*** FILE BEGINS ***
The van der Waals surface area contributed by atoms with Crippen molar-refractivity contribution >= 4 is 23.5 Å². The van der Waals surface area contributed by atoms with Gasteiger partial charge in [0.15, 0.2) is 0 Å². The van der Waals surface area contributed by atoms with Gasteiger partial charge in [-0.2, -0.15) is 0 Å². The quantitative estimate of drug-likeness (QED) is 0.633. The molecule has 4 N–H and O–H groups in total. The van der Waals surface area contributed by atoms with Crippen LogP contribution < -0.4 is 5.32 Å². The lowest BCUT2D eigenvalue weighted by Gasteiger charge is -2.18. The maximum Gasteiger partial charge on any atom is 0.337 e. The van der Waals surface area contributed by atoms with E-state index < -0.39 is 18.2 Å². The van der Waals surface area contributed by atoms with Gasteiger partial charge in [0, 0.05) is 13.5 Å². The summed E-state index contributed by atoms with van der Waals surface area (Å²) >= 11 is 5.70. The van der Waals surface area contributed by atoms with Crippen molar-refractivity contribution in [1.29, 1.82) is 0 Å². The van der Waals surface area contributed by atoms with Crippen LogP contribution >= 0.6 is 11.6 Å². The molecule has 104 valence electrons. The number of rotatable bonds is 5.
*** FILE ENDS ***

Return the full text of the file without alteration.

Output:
The van der Waals surface area contributed by atoms with Crippen molar-refractivity contribution >= 4 is 23.5 Å². The van der Waals surface area contributed by atoms with Gasteiger partial charge in [0.15, 0.2) is 0 Å². The van der Waals surface area contributed by atoms with Gasteiger partial charge in [-0.2, -0.15) is 0 Å². The quantitative estimate of drug-likeness (QED) is 0.633. The molecule has 4 N–H and O–H groups in total. The van der Waals surface area contributed by atoms with Crippen LogP contribution < -0.4 is 5.32 Å². The lowest BCUT2D eigenvalue weighted by Gasteiger charge is -2.18. The maximum Gasteiger partial charge on any atom is 0.337 e. The van der Waals surface area contributed by atoms with E-state index < -0.39 is 18.2 Å². The van der Waals surface area contributed by atoms with Gasteiger partial charge in [0, 0.05) is 13.5 Å². The summed E-state index contributed by atoms with van der Waals surface area (Å²) >= 11 is 5.70. The van der Waals surface area contributed by atoms with Crippen molar-refractivity contribution in [1.29, 1.82) is 0 Å². The van der Waals surface area contributed by atoms with Crippen LogP contribution >= 0.6 is 11.6 Å². The molecule has 104 valence electrons. The number of rotatable bonds is 5.